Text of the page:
There appears to be a disinformation campaign coming out of Hollywood. The visceral dislike of Disney Studios head Rich Ross, former marketing head MT Carney, and the envy of untouchable Pixar have combined to make Disney’s latest film a target of attacks. Opportunists who hadn’t even seen the film saw an opening to attack the Mouse House and have been making some wild accusations about “John Carter.” It’s way over budget (not true), the marketing was awful (definitely true), and it will be the next Ishtar (or perhaps Prince of Persia). The later is only true if one thing happens, we fans don’t get the word out about how great a film John Carter actually is.
Andrew Stanton and crew are in top form in John Carter, and aside from a few small technical snafus, have created a movie that fits in near the top of the action-adventure genre (think Indiana Jones, Star Wars, Avatar, and Superman). But it is also a typical Andrew Stanton film, in that the movie manages to transcend its genre.
Stanton combined elements from the first two books in Edgar Rice Burroughs “Princess of Mars” series and weaved together a story that will please fans of the series while also updating the story just a bit for modern audiences. Earthling John Carter (Taylor Kitsch) stumbles upon a portal to Mars (known as Barsoom to its occupants) while searching for gold and trying to forget a personal tragedy. On Mars, Carter finds himself in the middle of an epic battle for the fate of a planet, falling in love with the most beautiful woman on Barsoom, and gifted with unique powers that makes him a uniquely effective fighter. By making unusual allies, Carter is able to overcome impossible odds and become John Carter of Mars.
Burrough’s first “Mars” book was written 100 years ago in serial form (every chapter had a cliffhanger or climax), so it was up to Stanton to find a hook that could drive the film. I’m not going to spoil it, but fans of Stanton’s work won’t be surprise by what he chose.
One of the big concerns was if Taylor Kitsch (Friday Night Lights) could carry the film. He certainly can. Buffed out and in a loincloth for much of the film, Kitsch also has the acting chops that sees him something between John Wayne and Harrison Ford. That’s good company. Lilly Collins as Dejah Thoris (Carter’s love interest) has been fleshed out a bit from the original Burroughs books, but not too much Burroughs wrote her as a capable hero of her own. Collins is as believable as in the role of the princess as she is when swinging a sword.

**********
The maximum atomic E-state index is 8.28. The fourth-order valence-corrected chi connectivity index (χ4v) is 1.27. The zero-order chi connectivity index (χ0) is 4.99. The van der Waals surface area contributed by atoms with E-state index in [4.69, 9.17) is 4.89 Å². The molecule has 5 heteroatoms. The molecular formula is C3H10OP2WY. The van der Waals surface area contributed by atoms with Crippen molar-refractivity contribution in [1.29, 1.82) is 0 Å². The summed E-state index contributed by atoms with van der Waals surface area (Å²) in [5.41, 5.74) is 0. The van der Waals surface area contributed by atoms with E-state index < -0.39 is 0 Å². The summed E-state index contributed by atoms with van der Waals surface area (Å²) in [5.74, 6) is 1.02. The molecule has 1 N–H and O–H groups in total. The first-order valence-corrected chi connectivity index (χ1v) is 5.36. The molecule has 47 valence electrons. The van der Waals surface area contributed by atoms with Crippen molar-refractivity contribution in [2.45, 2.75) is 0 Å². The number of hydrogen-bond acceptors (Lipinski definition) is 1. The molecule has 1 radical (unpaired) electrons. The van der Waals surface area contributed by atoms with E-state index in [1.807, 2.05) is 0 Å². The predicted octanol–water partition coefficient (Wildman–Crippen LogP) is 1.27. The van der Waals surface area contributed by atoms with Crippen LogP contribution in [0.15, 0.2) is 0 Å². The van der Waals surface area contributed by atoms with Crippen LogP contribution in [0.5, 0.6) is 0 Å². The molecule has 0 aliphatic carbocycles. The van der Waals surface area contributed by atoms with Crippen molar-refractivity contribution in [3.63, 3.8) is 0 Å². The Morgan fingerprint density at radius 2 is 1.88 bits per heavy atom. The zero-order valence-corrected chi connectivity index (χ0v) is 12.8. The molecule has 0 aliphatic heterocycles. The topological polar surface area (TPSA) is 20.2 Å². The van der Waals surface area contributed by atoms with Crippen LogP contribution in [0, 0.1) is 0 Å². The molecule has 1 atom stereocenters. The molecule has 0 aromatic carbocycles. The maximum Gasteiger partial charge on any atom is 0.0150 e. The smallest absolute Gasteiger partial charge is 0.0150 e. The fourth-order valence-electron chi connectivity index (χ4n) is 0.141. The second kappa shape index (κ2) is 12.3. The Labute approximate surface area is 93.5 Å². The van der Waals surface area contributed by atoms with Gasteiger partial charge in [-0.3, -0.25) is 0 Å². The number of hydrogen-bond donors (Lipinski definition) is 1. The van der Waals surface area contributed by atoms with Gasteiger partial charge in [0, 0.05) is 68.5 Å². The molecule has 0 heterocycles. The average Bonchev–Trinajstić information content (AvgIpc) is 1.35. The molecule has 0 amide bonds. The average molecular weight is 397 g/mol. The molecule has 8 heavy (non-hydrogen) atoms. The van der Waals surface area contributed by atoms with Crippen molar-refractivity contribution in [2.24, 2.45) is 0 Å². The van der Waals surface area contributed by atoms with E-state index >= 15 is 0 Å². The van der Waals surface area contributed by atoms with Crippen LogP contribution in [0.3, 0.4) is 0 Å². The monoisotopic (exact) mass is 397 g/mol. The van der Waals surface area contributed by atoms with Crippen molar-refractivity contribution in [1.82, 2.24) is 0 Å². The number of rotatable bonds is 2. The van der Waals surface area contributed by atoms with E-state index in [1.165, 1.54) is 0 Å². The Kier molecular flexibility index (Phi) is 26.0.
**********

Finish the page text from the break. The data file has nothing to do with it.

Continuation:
In the books, Thoris and Kitsch fall deeply in love almost instantly. They do stretch it out a bit in the movie, but even then it was aspect of the story that might stretch credibility for modern audiences. There are also a few other changes from the original books that might upset fans, but over all I understand why Stanton made those choices. The movie would have been 4 hours long if he included everything. Instead his choices let him keep the pacing tight and leaves some great material for a possible sequel.
One of the characters kept from the book is Woola, a dog-like creature. Woola adds a lot of humor to the movie and was very popular with the audience in my theater. The movie could have used a bit more humor, but it never becomes kitschy or pastiche.
I would be remiss if I wrapped up this review without mentioning the excellent score by Michael Giacchino (LOST, Star Trek, Cars 2). The soundtrack gets out of the way when its supposed to and supports the emotion of the action when it needs to. Giacchino’s composition is worthy of some of the greats of cinema (John Williams) and was one of the real stand outs from the film.
John Carter is a story about a man finding himself in the oddest of circumstances, finding love, and coming to accept who he is. Don’t listen to the nay sayers. It is a fun film, based on a story that created so much of what we take for granted in epic action adventures, and with the rich storytelling you come to expect from Pixar’s brain trust (of which Andrew Stanton is a key member). John Carter of Mars deserves its moment in the sun.